DC Reads, DC Schools Examine Quality of Public Education
Published: Thursday, November 15, 2012
Updated: Thursday, November 15, 2012 23:11
D.C. Reads and D.C. Schools sponsored Education Week, an advocacy event that aimed to inform the Georgetown community about the inequalities in D.C.’s public school system, this week.
Elisa Manrique (COL ’14), the chair of the Education Week Committee, led a team of 10 student coordinators from the two tutoring programs to organize the week’s activities. The team began planning the event in early October.
“This is our third year putting on Education Week,” Manrique said. “Although our events … coincide with National Education Week, which is federally funded and more policy based, our goal is to spread awareness about the problems that we confront as individuals who work in the field.”
The theme for this year’s event was “Still Separate, Still Unequal.”
“We tried very hard this year to create an overarching theme for the week,” Manrique said. “We want to present the campus with a cohesive, constructive argument about the fact that racial inequality is still very much engrained in the public school system. … It’s something that has been partially but not yet fully addressed.”
The first event consisted of a panel and discussion on the education of immigrants Monday night. Guest speakers included Georgetown anthropology professor Elzbieta Gozdziak, D.C. Public Schools English as a Second Language Specialist Rosanna DeMammos and American Institutes of Research Analyst Diane August.
Manavi Bhagwat (SFS ’16), a tutor for the D.C. Schools middle school program, said the event helped her better understand her role in helping students.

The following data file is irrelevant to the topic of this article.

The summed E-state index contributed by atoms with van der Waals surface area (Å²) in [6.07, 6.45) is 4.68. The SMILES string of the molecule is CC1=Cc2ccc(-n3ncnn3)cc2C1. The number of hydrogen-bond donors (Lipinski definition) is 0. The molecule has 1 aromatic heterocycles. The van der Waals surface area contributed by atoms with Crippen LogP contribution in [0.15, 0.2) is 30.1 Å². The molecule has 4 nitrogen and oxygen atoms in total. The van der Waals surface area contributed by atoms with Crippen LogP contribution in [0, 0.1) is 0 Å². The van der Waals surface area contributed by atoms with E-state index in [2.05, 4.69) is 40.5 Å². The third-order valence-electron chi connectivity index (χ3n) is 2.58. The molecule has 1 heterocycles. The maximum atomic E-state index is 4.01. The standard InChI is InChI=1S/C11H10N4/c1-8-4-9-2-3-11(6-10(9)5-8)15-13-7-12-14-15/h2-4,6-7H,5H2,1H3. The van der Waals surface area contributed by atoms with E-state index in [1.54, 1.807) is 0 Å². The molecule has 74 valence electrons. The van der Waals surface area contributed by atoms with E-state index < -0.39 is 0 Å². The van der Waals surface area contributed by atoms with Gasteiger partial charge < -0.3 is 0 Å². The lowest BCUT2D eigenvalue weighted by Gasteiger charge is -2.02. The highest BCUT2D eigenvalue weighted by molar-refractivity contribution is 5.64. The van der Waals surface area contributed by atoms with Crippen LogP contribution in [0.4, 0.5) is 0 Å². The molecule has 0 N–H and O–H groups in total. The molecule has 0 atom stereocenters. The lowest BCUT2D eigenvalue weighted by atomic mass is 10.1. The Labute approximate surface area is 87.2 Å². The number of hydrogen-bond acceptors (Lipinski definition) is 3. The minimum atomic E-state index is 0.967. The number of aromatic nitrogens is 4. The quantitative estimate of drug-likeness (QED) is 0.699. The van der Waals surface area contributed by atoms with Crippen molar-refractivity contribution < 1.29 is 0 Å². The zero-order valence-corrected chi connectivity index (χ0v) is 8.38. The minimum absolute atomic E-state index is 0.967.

“I found Dr. Gozdziak’s section particularly interesting because it highlighted the importance of strong and supportive families in aiding immigrant integration into the American school system and culture,” Bhagwat said. “It showed me that there is an upper limit to everything tutors and the schools can do unless someone first tackles familial problems.”
The “Let Your Voice Be Heard: Poetry Slam” drew a large audience to Bulldog Alley Tuesday night and featured six student poets from the on-campus spoken word community, Corpus, and two professionals from a local group, Graffiti D.C.
The poets spoke about personal challenges within the educational system.
“This was one of the most diverse poetry events I’ve ever attended,” said Dale Batoon (NHS ’13), a student performer who spoke about the identity crisis he faced growing up as a Filipino immigrant attending public schools in the Bronx. “I thought it was an amazing event. There was such a supportive atmosphere created by everyone here.”
“Before this, we had never done anything like a poetry slam,” Cat Skolnicki (COL ’13), student planner of the poetry slam, said. “We thought the poetry slam fit in well because it’s important for people to be able to express experiences and attitudes toward these issues in a space that is more creative. The less formal setting brings a human element to the discussion of issues that can be quite controversial at times.”
Students debated the merits of charter schools in a forum moderated by government professor Douglas Reed Wednesday. Meanwhile, the Thursday events included a film screening of the movie “Precious Knowledge” and a panel on race and diversity in D.C. schools.
The week will culminate with a presentation by this year’s keynote speaker, Carol Rasco, president and chief executive officer of Reading is Fundamental, a nonprofit children’s literacy organization, Friday afternoon.
“Rasco is considered the mother of [the America Reads Challenge], the national organization under which D.C. Reads exists,” Manrique said. “We’re so excited to have arranged for her to come.”
The week will also conclude with three panels as well as another speech by Kid Power D.C. Executive Director and founder Max Skolnik Friday.
The two organizations are planning to collaborate again with an action week in the spring.
“This year we refocused Education Week with the goal of informing the student body about what we do, why it’s important and the challenges we still face,” she said. “This spring, with people fully informed about the issues, that’s when we can really get down to work.”